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Axing Black Friday to cut a Christmas tree instead

A family gathers to cut down a tree

A family gathers to cut down a tree at Matt's Christmas Tree Farm in Manorville. Photo Credit: Marisol Diaz

Stephen and Alice Au learned last holiday season that shopping locally, while convenient, does not always draw the best results.

In their case, it came down to the green.

“We started last year and we bought our Christmas tree locally, but it wasn’t the same experience,” said Stephen Au, of Forest Hills, Queens.

So this year, the couple took a day trip to Lewin Farms’ Baiting Hollow Nursery in Calverton on Nov. 25 with their sons, Nathaniel, 6, and Alistair, 4, for a fresh take on the newfound family tradition. The Aus were joined by their friends Andrea and Jordan Zhu, of Bayside, Queens, and their three children, who range in age from 1 to 6. The Zhus had purchased a live tree on Long Island in previous years.

Hundreds scoured the grounds for $40 precut and u-cut finds at the 100-acre farm.

The farm grows Douglas fir — the most popular Christmas tree, and the one it has the most of, which is characterized by its fullness — as well as even bushier white pines and several spruce varieties.

For many families, cutting down a Christmas tree is an annual event that marks the start of the holiday season, farm owners say. The smell of a real tree and the selection process is all part of the annual allure of an investment that typically lasts a month.

Stephen Au, 38, said his family also considers it environmentally friendly.

“It’s a family experience,” said Matt Marple, 40, owner of Matt’s Christmas Tree Farm in Manorville. “The kids grow up so fast. Parents like to come here and take pictures.”

At Matt’s, visitors can take photos with Santa Claus, who roams the property greeting guests, at no charge noon to 4 p.m. daily except Tuesdays. Guests also have the option to take a complimentary trailer ride on the grounds where animals such as sheep and chickens have their own space.


Patricia Blach has spent the day after Thanksgiving tree shopping for as many years as her 22-year-old daughter, Nicole, has been alive.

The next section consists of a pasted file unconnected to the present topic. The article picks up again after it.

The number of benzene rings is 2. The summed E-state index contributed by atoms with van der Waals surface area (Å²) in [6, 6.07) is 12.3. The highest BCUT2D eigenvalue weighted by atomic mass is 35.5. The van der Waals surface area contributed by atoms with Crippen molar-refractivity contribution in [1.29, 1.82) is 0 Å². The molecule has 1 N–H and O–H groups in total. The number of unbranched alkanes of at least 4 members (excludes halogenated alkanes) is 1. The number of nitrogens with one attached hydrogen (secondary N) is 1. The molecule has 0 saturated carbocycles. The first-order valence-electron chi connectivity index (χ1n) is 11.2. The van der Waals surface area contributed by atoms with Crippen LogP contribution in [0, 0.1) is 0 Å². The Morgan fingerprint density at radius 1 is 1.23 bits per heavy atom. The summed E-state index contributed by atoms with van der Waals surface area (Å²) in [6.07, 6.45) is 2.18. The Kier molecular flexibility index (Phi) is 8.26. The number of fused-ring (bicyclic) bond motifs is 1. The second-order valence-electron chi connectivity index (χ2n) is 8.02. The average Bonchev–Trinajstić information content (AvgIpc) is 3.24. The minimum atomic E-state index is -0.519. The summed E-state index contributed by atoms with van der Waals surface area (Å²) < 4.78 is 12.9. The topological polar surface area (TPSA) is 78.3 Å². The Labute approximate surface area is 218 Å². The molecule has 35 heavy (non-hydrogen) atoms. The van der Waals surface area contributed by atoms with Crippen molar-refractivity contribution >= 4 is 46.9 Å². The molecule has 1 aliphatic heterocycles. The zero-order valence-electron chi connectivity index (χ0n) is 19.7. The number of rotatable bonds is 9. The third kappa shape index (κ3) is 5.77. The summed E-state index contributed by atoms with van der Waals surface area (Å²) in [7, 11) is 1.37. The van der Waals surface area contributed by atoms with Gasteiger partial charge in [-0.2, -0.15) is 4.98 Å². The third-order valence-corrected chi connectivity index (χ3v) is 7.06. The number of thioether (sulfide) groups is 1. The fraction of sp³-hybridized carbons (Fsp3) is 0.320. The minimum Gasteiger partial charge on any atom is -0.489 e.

This year was no exception. Blach much prefers deciding between a spruce or fir at a cut-your-own-Christmas tree farm than wrestling fellow shoppers for a smart TV or tablet on the national shoppers holiday.

Blach traveled one hour from her East Williston home to Mike’s Christmas Tree Farm in Manorville with Nicole and daughter Alexandra, 19.

The Blachs were among hundreds of Long Islanders who traded the store aisles on Black Friday for the farm rows of Suffolk County.

Cindy Viola, 40, of Holtsville, visited Matt’s the day after Thanksgiving with her husband, Andrew, 42, and children, Julie and Anthony.

“The kids wanted a new experience,” Cindy Viola said of her reason for purchasing a real tree this year for the first time. “And our artificial one died.”

The parents left the final decision up to Julie, 15, and Anthony, 12.

“It has to look like the artificial ones, but real,” Julie said of one of her selection criteria.

But it couldn’t be too full, otherwise it wouldn’t fit in their living room, Cindy Viola was quick to advise.

Within an hour or so, the family had purchased a balsam fir.

Next door, at Mike’s, Patricia Blach also let her children find their final cut: a 6-foot $100 spruce.

It was compulsory for Nicole and Alexandra that it be “a fat, full tree,” the elder sibling said.

Blach, meanwhile, had an even simpler requirement: “It has to be tall enough to fit in our home.”


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